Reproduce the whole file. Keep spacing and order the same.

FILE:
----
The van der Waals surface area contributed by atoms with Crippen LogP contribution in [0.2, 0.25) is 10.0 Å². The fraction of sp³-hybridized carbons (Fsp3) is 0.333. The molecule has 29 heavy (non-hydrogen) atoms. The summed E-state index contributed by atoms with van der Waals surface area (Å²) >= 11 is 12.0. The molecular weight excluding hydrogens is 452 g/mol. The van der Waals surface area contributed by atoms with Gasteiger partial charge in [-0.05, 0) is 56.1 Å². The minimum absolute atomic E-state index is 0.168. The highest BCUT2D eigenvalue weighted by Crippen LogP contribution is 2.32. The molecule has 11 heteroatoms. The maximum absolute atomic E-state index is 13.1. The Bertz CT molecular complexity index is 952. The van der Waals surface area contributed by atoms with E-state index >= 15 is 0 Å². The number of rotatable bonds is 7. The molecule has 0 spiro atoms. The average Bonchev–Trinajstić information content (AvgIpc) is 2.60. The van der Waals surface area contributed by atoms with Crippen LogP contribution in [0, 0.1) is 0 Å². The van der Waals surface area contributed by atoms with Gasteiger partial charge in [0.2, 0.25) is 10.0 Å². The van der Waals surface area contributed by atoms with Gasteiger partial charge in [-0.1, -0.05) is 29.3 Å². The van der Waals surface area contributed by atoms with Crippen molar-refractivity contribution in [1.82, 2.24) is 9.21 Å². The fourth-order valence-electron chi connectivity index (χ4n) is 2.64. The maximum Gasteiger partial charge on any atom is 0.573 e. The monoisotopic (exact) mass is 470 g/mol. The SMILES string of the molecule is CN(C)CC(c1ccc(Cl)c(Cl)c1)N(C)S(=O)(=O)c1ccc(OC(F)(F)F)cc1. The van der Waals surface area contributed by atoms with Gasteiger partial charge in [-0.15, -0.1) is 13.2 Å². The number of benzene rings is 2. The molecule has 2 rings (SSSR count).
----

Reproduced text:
The van der Waals surface area contributed by atoms with Crippen LogP contribution in [0.2, 0.25) is 10.0 Å². The fraction of sp³-hybridized carbons (Fsp3) is 0.333. The molecule has 29 heavy (non-hydrogen) atoms. The summed E-state index contributed by atoms with van der Waals surface area (Å²) >= 11 is 12.0. The molecular weight excluding hydrogens is 452 g/mol. The van der Waals surface area contributed by atoms with Gasteiger partial charge in [-0.05, 0) is 56.1 Å². The minimum absolute atomic E-state index is 0.168. The highest BCUT2D eigenvalue weighted by Crippen LogP contribution is 2.32. The molecule has 11 heteroatoms. The maximum absolute atomic E-state index is 13.1. The Bertz CT molecular complexity index is 952. The van der Waals surface area contributed by atoms with E-state index >= 15 is 0 Å². The number of rotatable bonds is 7. The molecule has 0 spiro atoms. The average Bonchev–Trinajstić information content (AvgIpc) is 2.60. The van der Waals surface area contributed by atoms with Crippen LogP contribution in [0, 0.1) is 0 Å². The van der Waals surface area contributed by atoms with Gasteiger partial charge in [0.2, 0.25) is 10.0 Å². The van der Waals surface area contributed by atoms with Gasteiger partial charge in [-0.1, -0.05) is 29.3 Å². The van der Waals surface area contributed by atoms with Crippen molar-refractivity contribution in [1.82, 2.24) is 9.21 Å². The fourth-order valence-electron chi connectivity index (χ4n) is 2.64. The maximum Gasteiger partial charge on any atom is 0.573 e. The monoisotopic (exact) mass is 470 g/mol. The SMILES string of the molecule is CN(C)CC(c1ccc(Cl)c(Cl)c1)N(C)S(=O)(=O)c1ccc(OC(F)(F)F)cc1. The van der Waals surface area contributed by atoms with Gasteiger partial charge in [-0.15, -0.1) is 13.2 Å². The number of benzene rings is 2. The molecule has 2 rings (SSSR count).